When you talk to Ouyang Chun or even just watch him, as he explains one of his pictures, the n you get a sense of what a major undertaking his art is for him, but also of how much fun it means for him. It is his medium for expressing himself or for telling his own story. For that reason, it is not surprising either that he has brought a few of his works together under the short and pithy title, Me. Here is – alongside snowmen, a comic book warrior (with shackles!) and other alter egos – the picture, Practical Joke (see p.25), which initially faces viewers with a riddle. Under a dramatic sky, you can see the artist here on an open field as he is clearly using his paints – two tubes labeled “oil colour” and “acrylic colour” are lying next to him – to “decorate” beetles and then let them crawl away again. When asked about the very particular symbolism in the picture, Ouyang Chun readily explains that the representation does not have any sort of hidden message at all, but is much rather a story from his own life. In the Xi’an years, he often painted landscapes en plein air. If he had any paint left, then he would paint beetles with it and favored green shield bugs, which were always flying around everywhere. “Sometimes”, as he writes, “I would wrap them in thick paint (even though that dose sound terrible today), in those days it was fun.” In literature, such “bad boys’ tricks” have a much longer tradition than in the arts; you only need to think of Wolhelm Busch’s Max und Moritz or, a more recent example: the Chinese family-saga, Brothers [Xiongdi] by Yu Hua from 2005/2006, which, as a German reviewer put it, is “an epoch-making novel” and simultaneously “a deliberate attack on good morals and good taste”.
Whilst Ouyang Chun was still depicting himself in 2007 as an Unknown Artist, where the painter, as the “black man”, was reduced to his tools, he presented himself in 2008 as A Productive Painter, painting with nine hands simultaneously. He is, at least in artists’ circles, no longer an unknown, as is shown, not least, by his pictures, which you come across not uncommonly when doing the rounds of Beijing and in Seoul, he has, however, also attracted the attention of a wider public. The showing also became a magnet for visitors because the artist had a huge, real ship constructed in the gallery space, which visitors could go abroad. Pictures were hanging in the ship’s hold just as on the gallery walls and both actually at normal eye-level and at a height of several meters, so that you had to climb onto the ship’s deck, and, indeed, in one case even peer through a telescope, in order to see them. If you disregard the Herculean labor involved in convincing the gallery of the need for such an intervention and the manpower needed to realize the idea, then what is at least as impressive is the fact that the presentation did not become a spectacle, but Ouyang Chun succeeded in giving expression to his artistic concept by his way of presenting his paintings chosen. As is characteristic for the way he engages with his material, his depictions are not limited to one aspect, but track the motif of whales on various levels: from comic book whales with fountains via the whalers, a strange gallery of brigands and adventurers, up to the “paradise picture”, in which humans have not yet destroyed the unity of animal and nature.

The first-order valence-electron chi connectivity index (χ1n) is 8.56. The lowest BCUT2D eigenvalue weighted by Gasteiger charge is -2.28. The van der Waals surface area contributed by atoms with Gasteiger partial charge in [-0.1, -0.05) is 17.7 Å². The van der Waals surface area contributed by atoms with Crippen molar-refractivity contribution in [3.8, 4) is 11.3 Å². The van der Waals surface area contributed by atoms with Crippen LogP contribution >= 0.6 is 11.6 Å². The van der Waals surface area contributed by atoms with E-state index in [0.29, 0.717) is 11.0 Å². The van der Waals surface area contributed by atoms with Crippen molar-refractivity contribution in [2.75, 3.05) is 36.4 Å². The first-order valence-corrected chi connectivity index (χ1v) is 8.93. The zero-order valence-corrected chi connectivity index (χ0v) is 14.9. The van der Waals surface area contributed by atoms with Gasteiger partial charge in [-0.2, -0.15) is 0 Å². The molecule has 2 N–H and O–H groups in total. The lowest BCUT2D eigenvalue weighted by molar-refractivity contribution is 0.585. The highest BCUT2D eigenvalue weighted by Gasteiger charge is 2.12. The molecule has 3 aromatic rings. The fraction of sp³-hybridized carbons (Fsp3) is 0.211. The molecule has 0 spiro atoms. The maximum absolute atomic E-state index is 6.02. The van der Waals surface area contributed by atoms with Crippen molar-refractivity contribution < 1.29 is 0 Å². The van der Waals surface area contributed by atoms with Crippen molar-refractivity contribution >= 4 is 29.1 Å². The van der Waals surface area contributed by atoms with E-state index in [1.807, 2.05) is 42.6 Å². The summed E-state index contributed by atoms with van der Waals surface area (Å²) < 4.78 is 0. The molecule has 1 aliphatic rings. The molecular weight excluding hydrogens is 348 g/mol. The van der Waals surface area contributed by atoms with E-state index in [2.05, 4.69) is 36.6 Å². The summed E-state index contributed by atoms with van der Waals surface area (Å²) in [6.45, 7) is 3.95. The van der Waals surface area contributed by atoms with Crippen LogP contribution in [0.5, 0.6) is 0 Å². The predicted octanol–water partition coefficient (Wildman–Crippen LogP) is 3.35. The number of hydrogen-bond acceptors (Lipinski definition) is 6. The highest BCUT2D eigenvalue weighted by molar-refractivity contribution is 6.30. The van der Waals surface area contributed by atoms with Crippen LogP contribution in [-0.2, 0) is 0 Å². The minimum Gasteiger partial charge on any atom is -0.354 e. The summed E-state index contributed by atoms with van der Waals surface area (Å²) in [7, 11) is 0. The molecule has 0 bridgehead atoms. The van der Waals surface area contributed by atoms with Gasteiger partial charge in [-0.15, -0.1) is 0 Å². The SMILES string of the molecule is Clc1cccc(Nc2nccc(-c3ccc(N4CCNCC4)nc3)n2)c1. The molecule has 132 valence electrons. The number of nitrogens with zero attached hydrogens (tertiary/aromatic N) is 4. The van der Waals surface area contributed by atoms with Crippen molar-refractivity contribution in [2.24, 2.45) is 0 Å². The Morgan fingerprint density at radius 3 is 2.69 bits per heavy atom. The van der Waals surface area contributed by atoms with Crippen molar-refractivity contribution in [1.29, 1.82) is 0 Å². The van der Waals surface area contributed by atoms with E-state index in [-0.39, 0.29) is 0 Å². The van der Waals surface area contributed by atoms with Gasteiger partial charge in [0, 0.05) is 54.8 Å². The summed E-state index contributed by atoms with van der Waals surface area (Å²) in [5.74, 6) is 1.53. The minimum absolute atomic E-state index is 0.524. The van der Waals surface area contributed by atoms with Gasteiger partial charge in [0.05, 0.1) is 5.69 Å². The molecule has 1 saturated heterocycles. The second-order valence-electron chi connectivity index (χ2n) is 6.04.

Ouyang Chun combines matters personal and general, his view of reality with a fantasy world. In all this, the linking factor, that determines the relation of the various areas, can only rarely be defined unequivocally by viewers – particularly when they come from another cultural context. Accordingly, a title like We Armed Ourselves With the Flames if Endurance and Arrived in the City of Glory at Dawn, which he gave to his exhibition in the Beijing Yan Huang Art Museum in 2004, does not display any direct relation to the pictures shown there, but stands, precisely with its heroic flourish, rather more for the artist’s inner drive, the reality of whose life comes across as quite different. In his text for the exhibition catalogue, Wu Penhui describes Ouyang Chun’s flat, where there is , apart from innumerable piles of pictures, only a narrow bed, a telephone and a cell phone. “In the humiliated and damaged artist village of Song, we can only imagine the countless days and nights spent in front of his canvas”. Perhaps it was just this situation, which makes it understandable why Ouyang Chun depicts glittering diamonds, twinkling stars or resplendent crowns time and time again in his pictures. These pictures, which find their continuation and provisional zenith in the King series, do not, however, stand for an imagined counter-world, but also show that the artist does know very well how to differentiate between his own visual fascination and social value, be it in terms of money or power. Painting like When Ugly Souls Spy a Brilliant Diamond No.1 or Flaming Diamond Flower (see p.28) where the sparkling, cut precious stones are painted over an ornamental flower pattern, display both poles.
Painting the King